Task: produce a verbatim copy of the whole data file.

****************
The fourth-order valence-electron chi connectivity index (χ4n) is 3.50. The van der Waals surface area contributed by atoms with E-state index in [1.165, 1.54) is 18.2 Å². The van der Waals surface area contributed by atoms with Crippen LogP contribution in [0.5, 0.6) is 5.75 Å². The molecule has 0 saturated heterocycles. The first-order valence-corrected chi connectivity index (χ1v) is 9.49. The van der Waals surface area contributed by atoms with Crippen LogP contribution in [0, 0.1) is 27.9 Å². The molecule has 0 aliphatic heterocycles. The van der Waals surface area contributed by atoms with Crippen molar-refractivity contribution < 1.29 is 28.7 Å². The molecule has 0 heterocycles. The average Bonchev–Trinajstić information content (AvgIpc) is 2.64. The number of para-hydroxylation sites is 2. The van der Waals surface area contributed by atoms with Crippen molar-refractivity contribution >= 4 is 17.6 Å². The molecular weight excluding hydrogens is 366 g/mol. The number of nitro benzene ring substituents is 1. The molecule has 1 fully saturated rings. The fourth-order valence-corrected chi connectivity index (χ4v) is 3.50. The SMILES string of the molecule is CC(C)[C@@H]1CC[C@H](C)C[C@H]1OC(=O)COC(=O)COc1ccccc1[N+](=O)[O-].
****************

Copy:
The fourth-order valence-electron chi connectivity index (χ4n) is 3.50. The van der Waals surface area contributed by atoms with E-state index in [1.165, 1.54) is 18.2 Å². The van der Waals surface area contributed by atoms with Crippen LogP contribution in [0.5, 0.6) is 5.75 Å². The molecule has 0 saturated heterocycles. The first-order valence-corrected chi connectivity index (χ1v) is 9.49. The van der Waals surface area contributed by atoms with Crippen LogP contribution in [0, 0.1) is 27.9 Å². The molecule has 0 aliphatic heterocycles. The van der Waals surface area contributed by atoms with Crippen molar-refractivity contribution < 1.29 is 28.7 Å². The molecule has 0 heterocycles. The average Bonchev–Trinajstić information content (AvgIpc) is 2.64. The number of para-hydroxylation sites is 2. The van der Waals surface area contributed by atoms with Crippen molar-refractivity contribution >= 4 is 17.6 Å². The molecular weight excluding hydrogens is 366 g/mol. The number of nitro benzene ring substituents is 1. The molecule has 1 fully saturated rings. The fourth-order valence-corrected chi connectivity index (χ4v) is 3.50. The SMILES string of the molecule is CC(C)[C@@H]1CC[C@H](C)C[C@H]1OC(=O)COC(=O)COc1ccccc1[N+](=O)[O-].